311_Liu Xiaobo Nobel Prize.
(photo credit: Associated Press)
OSLO, Norway — Imprisoned Chinese dissident Liu Xiaobo won the 2010 Nobel Peace Prize on Friday for using non-violence to demand fundamental human rights in his homeland. The award ignited a furious response from China, which accused the Norwegian Nobel Committee of violating its own principles by honoring "a criminal."
This year's peace prize followed a long tradition of honoring dissidents around the world, although it was the first Nobel for China's dissident community since it resurfaced after the country's communist leadership launched economic but not political reforms three decades ago.
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Liu, 54, was sentenced last year to 11 years in prison for subversion. Unlike some in China's highly fractured and persecuted dissident community, he has been an ardent advocate for peaceful, gradual political change rather than confrontation with the government.
The Nobel committee praised Liu's pacifist approach, ignoring not-so-subtle threats by Chinese diplomats even before the announcement that such a decision would result in strained ties with Norway.
The committee cited Liu's participation in the Tienanmen Square protests in Beijing in 1989 and the Charter 08 document he recently co-authored, which called for greater freedom in China and an end to the Communist Party's political dominance.
Chinese authorities would not allow access to Liu on Friday.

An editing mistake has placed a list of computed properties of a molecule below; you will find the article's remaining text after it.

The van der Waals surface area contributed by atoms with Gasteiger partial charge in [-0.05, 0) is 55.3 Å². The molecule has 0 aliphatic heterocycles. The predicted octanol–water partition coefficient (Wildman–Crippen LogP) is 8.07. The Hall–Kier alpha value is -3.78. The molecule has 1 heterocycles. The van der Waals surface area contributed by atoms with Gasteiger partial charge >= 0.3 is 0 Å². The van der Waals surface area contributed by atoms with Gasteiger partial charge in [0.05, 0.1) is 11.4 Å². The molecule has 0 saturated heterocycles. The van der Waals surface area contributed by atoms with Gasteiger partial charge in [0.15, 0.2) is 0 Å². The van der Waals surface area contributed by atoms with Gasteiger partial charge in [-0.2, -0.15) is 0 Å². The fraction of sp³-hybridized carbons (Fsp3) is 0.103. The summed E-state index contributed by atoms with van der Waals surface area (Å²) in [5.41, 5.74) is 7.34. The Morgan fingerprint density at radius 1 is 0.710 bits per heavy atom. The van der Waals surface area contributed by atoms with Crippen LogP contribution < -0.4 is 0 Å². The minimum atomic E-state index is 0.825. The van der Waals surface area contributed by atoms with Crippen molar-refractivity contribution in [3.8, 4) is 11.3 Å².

China's Foreign Ministry lashed out at the Nobel decision, saying the award should been used instead to promote international friendship and disarmament.
"Liu Xiaobo is a criminal who has been sentenced by Chinese judicial departments for violating Chinese law," the statement said. Awarding the peace prize to Liu "runs completely counter to the principle of the prize and is also a blasphemy to the peace prize."
It said the decision would damage bilateral relations between China and Norway.
In China, broadcasts of the announcement by CNN were blacked out.
Popular Internet sites removed coverage of the Nobel prizes, placed
prominently in recent days for the science awards. Messages about
"Xiaobo" to Sina Microblog, a Twitter-like service run by Internet
portal Sina.com, were quickly deleted. Attempts to send mobile text
messages with the Chinese characters for Liu Xiaobo failed.
The Nobel committee said China, as a growing economic and political
power, needed to take more responsibility to protect the rights of its
"China has become a big power in economic terms as well as political
terms, and it is normal that big powers should be under criticism,"
prize committee chairman Thorbjoern Jagland said, calling Liu Xiaobo a
symbol for the fight for human rights in China.
The last winner of the Nobel Peace Prize was US President Barack Obama.